Thursday, January 5, 2017

Shining in the East (Day Twelve)

The last of the Twelve Days of Christmas is upon us, and tomorrow we celebrate the Feast of the Epiphany. The three mysterious visitors, only described in the second chapter of Matthew (whoever they may have been: kings, magi, "wise men," maybe not even men, maybe not even three), are on their way. We close our bloggy celebration of the season with a very familiar carol with a very obscure origin.

Sources are unclear as to just how old this carol may be. The text is first published in Some Ancient Christmas Carols (1823), collected by Davies Gilbert, and the text (somewhat altered) joined with this tune followed in Christmas Carols, Ancient and Modern (1833). The version usually sung today is the harmonization by John Stainer, from Christmas Carols New and Old (1871). However, all these books were collecting carols from a long-running oral tradition, and scholars differ as to whether this one originally dates from the sixteenth century, or perhaps as early as the thirteenth century.

Apparently, since there isn't much to write about the source of this carol, the writers of hymnal companions have filled up their entries with other information: about the overall carol tradition (Episcopal Hymnal 1940), how they were used in Christmas observances (Lutheran Book of Worship), or even with editorial judgments ("this carol, as is the case with many carols, has little to commend it as a specimen of poetry" -- Presbyterian Hymnal 1933).  The congregation doesn't care; they always sing it heartily, whether on Christmas Eve, or closer to Epiphany (since the star-followers are so prominently featured).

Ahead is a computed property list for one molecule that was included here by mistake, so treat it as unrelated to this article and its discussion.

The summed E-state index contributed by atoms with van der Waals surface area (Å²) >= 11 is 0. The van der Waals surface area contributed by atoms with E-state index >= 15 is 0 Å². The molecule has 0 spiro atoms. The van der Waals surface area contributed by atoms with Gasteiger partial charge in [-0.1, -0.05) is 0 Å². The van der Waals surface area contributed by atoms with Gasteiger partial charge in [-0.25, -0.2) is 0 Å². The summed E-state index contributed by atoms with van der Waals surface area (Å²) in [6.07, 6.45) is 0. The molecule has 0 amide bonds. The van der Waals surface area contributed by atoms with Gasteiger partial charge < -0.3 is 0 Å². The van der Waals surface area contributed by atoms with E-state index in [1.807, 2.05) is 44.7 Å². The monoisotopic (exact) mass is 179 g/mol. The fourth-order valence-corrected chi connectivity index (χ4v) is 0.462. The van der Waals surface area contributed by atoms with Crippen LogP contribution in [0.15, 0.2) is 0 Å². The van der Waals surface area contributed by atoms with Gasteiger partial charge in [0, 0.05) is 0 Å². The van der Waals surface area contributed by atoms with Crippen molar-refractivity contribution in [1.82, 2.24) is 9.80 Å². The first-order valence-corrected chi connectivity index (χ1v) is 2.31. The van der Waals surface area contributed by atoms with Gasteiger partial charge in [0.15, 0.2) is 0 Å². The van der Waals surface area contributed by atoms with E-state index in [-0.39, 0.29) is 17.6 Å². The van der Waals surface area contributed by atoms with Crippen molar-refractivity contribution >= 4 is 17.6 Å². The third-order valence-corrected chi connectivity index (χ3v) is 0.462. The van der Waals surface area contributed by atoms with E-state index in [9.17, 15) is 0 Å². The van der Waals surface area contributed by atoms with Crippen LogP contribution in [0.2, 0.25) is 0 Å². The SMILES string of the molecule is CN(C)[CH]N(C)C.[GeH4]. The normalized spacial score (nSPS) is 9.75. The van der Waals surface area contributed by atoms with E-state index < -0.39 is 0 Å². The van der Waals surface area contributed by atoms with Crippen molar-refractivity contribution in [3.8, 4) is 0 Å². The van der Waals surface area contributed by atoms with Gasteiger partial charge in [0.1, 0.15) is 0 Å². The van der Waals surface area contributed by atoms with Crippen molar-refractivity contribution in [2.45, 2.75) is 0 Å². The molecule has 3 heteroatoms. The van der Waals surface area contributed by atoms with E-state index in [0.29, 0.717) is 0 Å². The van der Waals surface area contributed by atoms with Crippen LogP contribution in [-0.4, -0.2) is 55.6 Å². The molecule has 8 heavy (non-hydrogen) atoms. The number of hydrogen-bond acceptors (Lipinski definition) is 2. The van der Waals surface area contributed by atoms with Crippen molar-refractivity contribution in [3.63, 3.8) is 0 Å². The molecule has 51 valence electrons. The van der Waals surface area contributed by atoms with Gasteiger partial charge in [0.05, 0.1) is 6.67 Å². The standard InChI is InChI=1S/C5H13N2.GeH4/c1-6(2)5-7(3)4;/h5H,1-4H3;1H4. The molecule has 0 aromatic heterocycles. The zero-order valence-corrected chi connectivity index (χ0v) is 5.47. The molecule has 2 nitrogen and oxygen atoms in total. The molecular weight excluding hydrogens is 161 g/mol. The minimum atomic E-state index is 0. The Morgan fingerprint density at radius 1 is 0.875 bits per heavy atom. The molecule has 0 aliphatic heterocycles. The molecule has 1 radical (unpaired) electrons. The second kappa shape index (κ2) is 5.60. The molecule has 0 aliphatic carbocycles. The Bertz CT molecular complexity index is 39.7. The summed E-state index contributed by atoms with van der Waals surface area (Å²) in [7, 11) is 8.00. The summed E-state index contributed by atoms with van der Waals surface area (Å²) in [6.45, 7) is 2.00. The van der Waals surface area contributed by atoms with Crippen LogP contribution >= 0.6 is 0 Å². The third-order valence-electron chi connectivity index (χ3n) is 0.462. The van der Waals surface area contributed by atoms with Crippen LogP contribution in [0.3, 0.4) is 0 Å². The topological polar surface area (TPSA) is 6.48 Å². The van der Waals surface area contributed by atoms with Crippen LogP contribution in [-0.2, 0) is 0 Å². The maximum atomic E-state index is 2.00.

The first Nowell the angel did say
Was to certain poor shepherds in fields as they lay;
In fields where they lay keeping their sheep,
On a cold winter’s night that was so deep.

Nowell, Nowell, Nowell, Nowell,
Born is the Savior of Israel.

They look├Ęd up and saw a star
Shining in the east, beyond them far;
And to the earth it gave great light,
And so it continued both day and night.

And by the light of that same star
Three sages came from country far;
To seek for a king was their intent,
And to follow the star wherever it went.

This star drew nigh to the northwest,
Over Bethlehem it took its rest;
And there it did both stop and stay,
Right over the place where Jesus lay.

Then entered in those sages three,
Full reverently upon the knee,
And offered there, in his presence,
Their gold and myrrh and frankincense.

Traditional English carol, date unknown
Tune: THE FIRST NOWELL (Irregular with refrain)
harm. John Stainer, 1871

"Nowell," of course, is the old English version of the word, which seems more appropriate for this English carol than the French "Noel," though not all hymnal editors agree.

Seven Years Ago: Sound over all waters

Six Years Ago: Do you know the song that the angels sang?

One Year Ago: Where shall the Prince of Peace be born

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